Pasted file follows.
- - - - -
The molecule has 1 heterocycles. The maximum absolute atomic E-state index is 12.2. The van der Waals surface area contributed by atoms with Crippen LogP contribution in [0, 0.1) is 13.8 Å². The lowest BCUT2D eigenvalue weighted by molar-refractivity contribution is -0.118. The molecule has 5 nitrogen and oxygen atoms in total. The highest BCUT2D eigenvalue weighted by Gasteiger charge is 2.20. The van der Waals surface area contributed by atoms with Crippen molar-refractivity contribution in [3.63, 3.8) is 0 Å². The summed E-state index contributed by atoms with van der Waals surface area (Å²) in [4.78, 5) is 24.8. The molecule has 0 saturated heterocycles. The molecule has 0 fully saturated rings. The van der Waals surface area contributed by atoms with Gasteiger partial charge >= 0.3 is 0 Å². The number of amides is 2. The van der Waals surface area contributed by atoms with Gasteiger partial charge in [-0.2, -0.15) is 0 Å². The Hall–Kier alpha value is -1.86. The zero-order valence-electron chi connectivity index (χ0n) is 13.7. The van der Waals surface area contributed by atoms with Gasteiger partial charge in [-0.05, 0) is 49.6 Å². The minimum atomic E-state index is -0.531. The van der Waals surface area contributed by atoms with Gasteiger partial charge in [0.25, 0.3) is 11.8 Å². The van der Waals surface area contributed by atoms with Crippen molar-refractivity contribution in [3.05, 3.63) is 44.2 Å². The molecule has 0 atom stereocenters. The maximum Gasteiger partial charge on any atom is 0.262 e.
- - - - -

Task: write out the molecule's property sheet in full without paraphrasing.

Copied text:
The molecule has 1 heterocycles. The maximum absolute atomic E-state index is 12.2. The van der Waals surface area contributed by atoms with Crippen LogP contribution in [0, 0.1) is 13.8 Å². The lowest BCUT2D eigenvalue weighted by molar-refractivity contribution is -0.118. The molecule has 5 nitrogen and oxygen atoms in total. The highest BCUT2D eigenvalue weighted by Gasteiger charge is 2.20. The van der Waals surface area contributed by atoms with Crippen molar-refractivity contribution in [3.63, 3.8) is 0 Å². The summed E-state index contributed by atoms with van der Waals surface area (Å²) in [4.78, 5) is 24.8. The molecule has 0 saturated heterocycles. The molecule has 0 fully saturated rings. The van der Waals surface area contributed by atoms with Gasteiger partial charge >= 0.3 is 0 Å². The number of amides is 2. The van der Waals surface area contributed by atoms with Gasteiger partial charge in [-0.2, -0.15) is 0 Å². The Hall–Kier alpha value is -1.86. The zero-order valence-electron chi connectivity index (χ0n) is 13.7. The van der Waals surface area contributed by atoms with Gasteiger partial charge in [-0.05, 0) is 49.6 Å². The minimum atomic E-state index is -0.531. The van der Waals surface area contributed by atoms with Gasteiger partial charge in [0.25, 0.3) is 11.8 Å². The van der Waals surface area contributed by atoms with Crippen molar-refractivity contribution in [3.05, 3.63) is 44.2 Å². The molecule has 0 atom stereocenters. The maximum Gasteiger partial charge on any atom is 0.262 e.